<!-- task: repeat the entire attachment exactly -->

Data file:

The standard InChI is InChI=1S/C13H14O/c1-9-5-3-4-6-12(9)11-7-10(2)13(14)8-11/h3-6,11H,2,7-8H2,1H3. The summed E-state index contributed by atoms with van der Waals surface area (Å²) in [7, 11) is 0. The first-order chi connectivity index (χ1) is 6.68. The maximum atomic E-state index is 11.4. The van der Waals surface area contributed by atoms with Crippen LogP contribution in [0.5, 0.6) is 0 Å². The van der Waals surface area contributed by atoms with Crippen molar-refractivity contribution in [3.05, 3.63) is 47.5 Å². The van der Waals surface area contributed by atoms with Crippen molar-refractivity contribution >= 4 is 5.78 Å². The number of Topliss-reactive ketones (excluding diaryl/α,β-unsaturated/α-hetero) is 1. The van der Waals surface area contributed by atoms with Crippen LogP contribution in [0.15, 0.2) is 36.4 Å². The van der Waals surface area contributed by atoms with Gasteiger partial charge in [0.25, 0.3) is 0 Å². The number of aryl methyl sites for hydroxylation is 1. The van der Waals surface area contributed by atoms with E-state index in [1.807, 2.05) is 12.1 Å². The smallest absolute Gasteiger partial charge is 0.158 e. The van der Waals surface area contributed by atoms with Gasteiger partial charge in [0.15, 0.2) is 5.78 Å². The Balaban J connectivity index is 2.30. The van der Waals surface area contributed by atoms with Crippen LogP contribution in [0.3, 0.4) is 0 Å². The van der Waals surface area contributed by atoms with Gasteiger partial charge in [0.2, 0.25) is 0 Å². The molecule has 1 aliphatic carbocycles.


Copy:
The standard InChI is InChI=1S/C13H14O/c1-9-5-3-4-6-12(9)11-7-10(2)13(14)8-11/h3-6,11H,2,7-8H2,1H3. The summed E-state index contributed by atoms with van der Waals surface area (Å²) in [7, 11) is 0. The first-order chi connectivity index (χ1) is 6.68. The maximum atomic E-state index is 11.4. The van der Waals surface area contributed by atoms with Crippen LogP contribution in [0.5, 0.6) is 0 Å². The van der Waals surface area contributed by atoms with Crippen molar-refractivity contribution in [3.05, 3.63) is 47.5 Å². The van der Waals surface area contributed by atoms with Crippen molar-refractivity contribution >= 4 is 5.78 Å². The number of Topliss-reactive ketones (excluding diaryl/α,β-unsaturated/α-hetero) is 1. The van der Waals surface area contributed by atoms with Crippen LogP contribution in [0.15, 0.2) is 36.4 Å². The van der Waals surface area contributed by atoms with Gasteiger partial charge in [0.25, 0.3) is 0 Å². The number of aryl methyl sites for hydroxylation is 1. The van der Waals surface area contributed by atoms with E-state index in [1.807, 2.05) is 12.1 Å². The smallest absolute Gasteiger partial charge is 0.158 e. The van der Waals surface area contributed by atoms with Gasteiger partial charge in [0.15, 0.2) is 5.78 Å². The Balaban J connectivity index is 2.30. The van der Waals surface area contributed by atoms with Crippen LogP contribution in [0.3, 0.4) is 0 Å². The van der Waals surface area contributed by atoms with Gasteiger partial charge in [0.2, 0.25) is 0 Å². The molecule has 1 aliphatic carbocycles.